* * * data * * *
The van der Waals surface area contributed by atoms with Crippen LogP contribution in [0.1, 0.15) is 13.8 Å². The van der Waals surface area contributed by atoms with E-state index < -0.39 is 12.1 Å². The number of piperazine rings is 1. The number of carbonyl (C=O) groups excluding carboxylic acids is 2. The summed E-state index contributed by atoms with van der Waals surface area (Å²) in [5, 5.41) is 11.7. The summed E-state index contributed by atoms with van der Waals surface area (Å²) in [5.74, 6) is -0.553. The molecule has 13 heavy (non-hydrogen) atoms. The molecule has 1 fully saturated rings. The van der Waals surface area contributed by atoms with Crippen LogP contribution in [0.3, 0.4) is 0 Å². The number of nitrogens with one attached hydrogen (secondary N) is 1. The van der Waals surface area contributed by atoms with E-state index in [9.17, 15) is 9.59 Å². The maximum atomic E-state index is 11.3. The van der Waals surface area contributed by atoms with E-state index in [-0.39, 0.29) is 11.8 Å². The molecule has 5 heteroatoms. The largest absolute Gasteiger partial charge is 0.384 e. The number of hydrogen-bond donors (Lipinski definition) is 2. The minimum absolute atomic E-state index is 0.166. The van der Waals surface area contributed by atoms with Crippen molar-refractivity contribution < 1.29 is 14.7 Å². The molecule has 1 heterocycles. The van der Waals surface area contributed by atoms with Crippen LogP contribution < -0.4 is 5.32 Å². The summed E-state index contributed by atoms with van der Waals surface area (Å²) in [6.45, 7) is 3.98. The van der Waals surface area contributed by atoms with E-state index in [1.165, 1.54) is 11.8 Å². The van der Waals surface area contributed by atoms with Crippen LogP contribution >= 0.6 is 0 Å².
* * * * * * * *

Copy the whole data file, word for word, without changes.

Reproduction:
The van der Waals surface area contributed by atoms with Crippen LogP contribution in [0.1, 0.15) is 13.8 Å². The van der Waals surface area contributed by atoms with E-state index < -0.39 is 12.1 Å². The number of piperazine rings is 1. The number of carbonyl (C=O) groups excluding carboxylic acids is 2. The summed E-state index contributed by atoms with van der Waals surface area (Å²) in [5, 5.41) is 11.7. The summed E-state index contributed by atoms with van der Waals surface area (Å²) in [5.74, 6) is -0.553. The molecule has 13 heavy (non-hydrogen) atoms. The molecule has 1 fully saturated rings. The van der Waals surface area contributed by atoms with Crippen LogP contribution in [0.3, 0.4) is 0 Å². The number of nitrogens with one attached hydrogen (secondary N) is 1. The van der Waals surface area contributed by atoms with E-state index in [9.17, 15) is 9.59 Å². The maximum atomic E-state index is 11.3. The van der Waals surface area contributed by atoms with E-state index in [-0.39, 0.29) is 11.8 Å². The molecule has 5 heteroatoms. The largest absolute Gasteiger partial charge is 0.384 e. The number of hydrogen-bond donors (Lipinski definition) is 2. The minimum absolute atomic E-state index is 0.166. The van der Waals surface area contributed by atoms with Crippen molar-refractivity contribution < 1.29 is 14.7 Å². The molecule has 1 heterocycles. The van der Waals surface area contributed by atoms with Crippen LogP contribution < -0.4 is 5.32 Å². The summed E-state index contributed by atoms with van der Waals surface area (Å²) in [6.45, 7) is 3.98. The van der Waals surface area contributed by atoms with E-state index in [1.165, 1.54) is 11.8 Å². The van der Waals surface area contributed by atoms with Crippen LogP contribution >= 0.6 is 0 Å².